The “Big One”: How I Can Conquer My Fear of California’s Next Biggest Earthquake

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“Drop, Take Cover, Hold On” drawing by Bella Tiner ’21

Esme Chiara, Co-Editor-In-Chief

Ever since I moved to California when I was seven, I have had one fear that I have never been able to shake (pun intended). I was already scared of earthquakes in general, their unpredictability a huge difference from the hurricanes I was used to. But after discovering the idea of the “Big One”, the earthquake that is predicted to hit along the San Andreas fault line at a magnitude of at least 7.8, I have been particularly terrified of that specific event since.

Though my fear may be mostly irrational, it is not without some reason. This earthquake is expected to be 44 times bigger than the last big earthquake that hit California, the Northridge Earthquake in 1994 that saw freeways collapse and crumbled apartment buildings across the San Fernando Valley. 

According to a USGS File titled “The Shakeout Scenario”, the earthquake is expected to cause, among other catastrophes, 1,800 deaths, 1,600 fires, and severe damage to many of the freeways in the Los Angeles County area. In total, the “Big One” is estimated to have a financial impact of about 200 billion dollars.

When will this earthquake hit? Nobody knows for sure of course, as is the nature of earthquakes, but many scientists, including renowned seismologist Dr. Lucy Jones in an interview with CNN, say it’s only a matter of time.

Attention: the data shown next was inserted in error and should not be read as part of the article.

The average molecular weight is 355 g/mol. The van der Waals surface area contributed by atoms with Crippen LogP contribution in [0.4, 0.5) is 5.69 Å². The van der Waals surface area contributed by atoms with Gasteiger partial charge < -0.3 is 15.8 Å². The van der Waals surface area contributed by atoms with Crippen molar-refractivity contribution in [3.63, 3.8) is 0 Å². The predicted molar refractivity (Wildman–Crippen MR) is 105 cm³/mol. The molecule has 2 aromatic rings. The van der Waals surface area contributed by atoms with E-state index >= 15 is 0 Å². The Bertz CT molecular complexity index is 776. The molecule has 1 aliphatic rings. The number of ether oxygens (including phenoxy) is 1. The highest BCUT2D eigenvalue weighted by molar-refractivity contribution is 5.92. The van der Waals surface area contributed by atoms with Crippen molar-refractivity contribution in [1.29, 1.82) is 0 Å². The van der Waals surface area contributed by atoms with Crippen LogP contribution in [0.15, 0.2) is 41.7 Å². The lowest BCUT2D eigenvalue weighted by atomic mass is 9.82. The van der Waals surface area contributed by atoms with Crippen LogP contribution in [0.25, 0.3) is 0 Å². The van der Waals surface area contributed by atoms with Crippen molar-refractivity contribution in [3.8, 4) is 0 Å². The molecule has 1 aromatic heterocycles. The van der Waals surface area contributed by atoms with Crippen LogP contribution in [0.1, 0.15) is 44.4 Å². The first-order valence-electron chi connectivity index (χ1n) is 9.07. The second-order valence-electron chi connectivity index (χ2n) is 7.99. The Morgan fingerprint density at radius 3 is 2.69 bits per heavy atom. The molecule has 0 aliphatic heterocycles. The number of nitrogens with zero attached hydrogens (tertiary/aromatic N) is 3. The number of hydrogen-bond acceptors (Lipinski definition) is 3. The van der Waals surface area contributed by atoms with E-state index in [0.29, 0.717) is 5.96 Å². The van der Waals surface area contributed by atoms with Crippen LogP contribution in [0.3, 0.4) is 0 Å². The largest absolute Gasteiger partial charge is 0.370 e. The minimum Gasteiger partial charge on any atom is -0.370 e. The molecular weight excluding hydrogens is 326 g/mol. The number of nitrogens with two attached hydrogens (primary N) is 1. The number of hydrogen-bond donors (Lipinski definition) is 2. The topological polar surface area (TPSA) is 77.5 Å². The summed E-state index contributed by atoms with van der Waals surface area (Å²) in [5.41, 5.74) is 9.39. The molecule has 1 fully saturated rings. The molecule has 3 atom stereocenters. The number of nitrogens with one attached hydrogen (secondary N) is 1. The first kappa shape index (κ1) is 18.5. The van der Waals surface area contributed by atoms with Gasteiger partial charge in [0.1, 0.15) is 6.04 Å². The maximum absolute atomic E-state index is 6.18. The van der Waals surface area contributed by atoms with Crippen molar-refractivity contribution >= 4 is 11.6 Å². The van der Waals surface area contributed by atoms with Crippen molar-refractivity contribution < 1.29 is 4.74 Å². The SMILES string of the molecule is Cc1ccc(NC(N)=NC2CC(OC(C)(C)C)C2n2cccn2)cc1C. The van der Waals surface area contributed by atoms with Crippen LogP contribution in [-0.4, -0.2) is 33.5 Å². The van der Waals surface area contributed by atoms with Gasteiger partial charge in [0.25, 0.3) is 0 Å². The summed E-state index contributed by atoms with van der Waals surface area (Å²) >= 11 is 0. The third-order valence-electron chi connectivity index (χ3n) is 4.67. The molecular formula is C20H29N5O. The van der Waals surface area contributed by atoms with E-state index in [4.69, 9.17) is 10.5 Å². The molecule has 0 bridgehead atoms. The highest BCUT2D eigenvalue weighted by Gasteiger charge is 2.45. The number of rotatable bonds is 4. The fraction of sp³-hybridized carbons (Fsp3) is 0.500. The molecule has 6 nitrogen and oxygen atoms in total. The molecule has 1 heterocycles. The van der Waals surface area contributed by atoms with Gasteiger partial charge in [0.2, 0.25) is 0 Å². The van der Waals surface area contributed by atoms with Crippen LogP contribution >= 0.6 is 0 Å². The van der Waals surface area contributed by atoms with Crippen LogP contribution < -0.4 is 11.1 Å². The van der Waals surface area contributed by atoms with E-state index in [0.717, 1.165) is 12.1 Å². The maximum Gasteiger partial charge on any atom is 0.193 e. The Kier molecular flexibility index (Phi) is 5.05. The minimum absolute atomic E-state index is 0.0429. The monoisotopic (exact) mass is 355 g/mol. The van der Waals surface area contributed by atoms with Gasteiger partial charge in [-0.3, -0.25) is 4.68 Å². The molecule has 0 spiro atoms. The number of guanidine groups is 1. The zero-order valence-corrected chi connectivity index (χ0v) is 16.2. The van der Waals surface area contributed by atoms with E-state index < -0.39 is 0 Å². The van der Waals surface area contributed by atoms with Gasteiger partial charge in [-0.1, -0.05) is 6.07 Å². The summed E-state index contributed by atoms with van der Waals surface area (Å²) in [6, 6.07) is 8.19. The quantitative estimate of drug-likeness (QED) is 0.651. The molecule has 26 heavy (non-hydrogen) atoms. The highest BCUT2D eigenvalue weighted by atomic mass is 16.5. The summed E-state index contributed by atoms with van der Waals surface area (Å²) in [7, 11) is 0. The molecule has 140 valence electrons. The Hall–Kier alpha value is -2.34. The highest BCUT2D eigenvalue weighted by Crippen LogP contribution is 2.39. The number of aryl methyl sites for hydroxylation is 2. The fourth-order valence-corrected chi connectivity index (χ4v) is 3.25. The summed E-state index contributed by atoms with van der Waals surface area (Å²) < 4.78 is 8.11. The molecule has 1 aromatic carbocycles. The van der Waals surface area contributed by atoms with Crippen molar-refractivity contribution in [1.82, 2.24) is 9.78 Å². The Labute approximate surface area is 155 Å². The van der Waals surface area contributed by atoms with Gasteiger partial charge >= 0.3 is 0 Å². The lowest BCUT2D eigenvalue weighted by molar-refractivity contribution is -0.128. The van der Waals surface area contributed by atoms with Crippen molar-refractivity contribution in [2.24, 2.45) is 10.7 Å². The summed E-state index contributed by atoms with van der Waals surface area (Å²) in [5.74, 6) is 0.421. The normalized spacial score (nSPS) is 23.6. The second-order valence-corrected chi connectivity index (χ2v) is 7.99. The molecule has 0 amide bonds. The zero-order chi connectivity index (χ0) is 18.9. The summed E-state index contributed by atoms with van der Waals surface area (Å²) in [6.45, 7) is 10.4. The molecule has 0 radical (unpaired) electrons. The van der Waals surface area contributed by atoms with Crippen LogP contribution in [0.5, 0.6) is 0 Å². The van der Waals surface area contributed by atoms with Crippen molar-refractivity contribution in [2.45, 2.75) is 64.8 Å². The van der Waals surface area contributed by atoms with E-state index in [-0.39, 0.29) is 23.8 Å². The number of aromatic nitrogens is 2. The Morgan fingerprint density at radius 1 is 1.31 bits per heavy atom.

What should you do? Apart from following the important “Drop, Cover, and Hold On” steps when the time comes, you should also make preparations ahead of time. Create an emergency supply kit for your home (and car) that would be easy to grab after the earthquake is over. Invest in some safety straps for your furniture. Develop a plan of communication between family and friends so you know how to reach them. 

If you’re the type of person who is just as terrified of earthquakes as I am, consider checking out Dr. Jones’ book on large natural disasters throughout history, The Big Ones: Natural Hazards That Have Shaped Us (And What We Can do About Them). In her book, she takes readers on a journey through some of the world’s largest earthquakes, floods, tsunamis, hurricanes, and volcanic eruptions and explains how they shaped different aspects of society today.

What does the evidence from this book tell us about the “Big One”? That we won’t be alone when it hits. In her CNN interview, Dr. Jones emphasized the importance of staying connected with one another, as “one of the best predictors of a community being able to recover from a natural disaster is the degree of social capital they hold.” So reach out to any nearby service organizations before or after an earthquake to see what you can do to help, or what they can do to help you. 

Though my hopes of the “Big One” never happening will likely not come true, it gives me some solace to be able to prepare for it!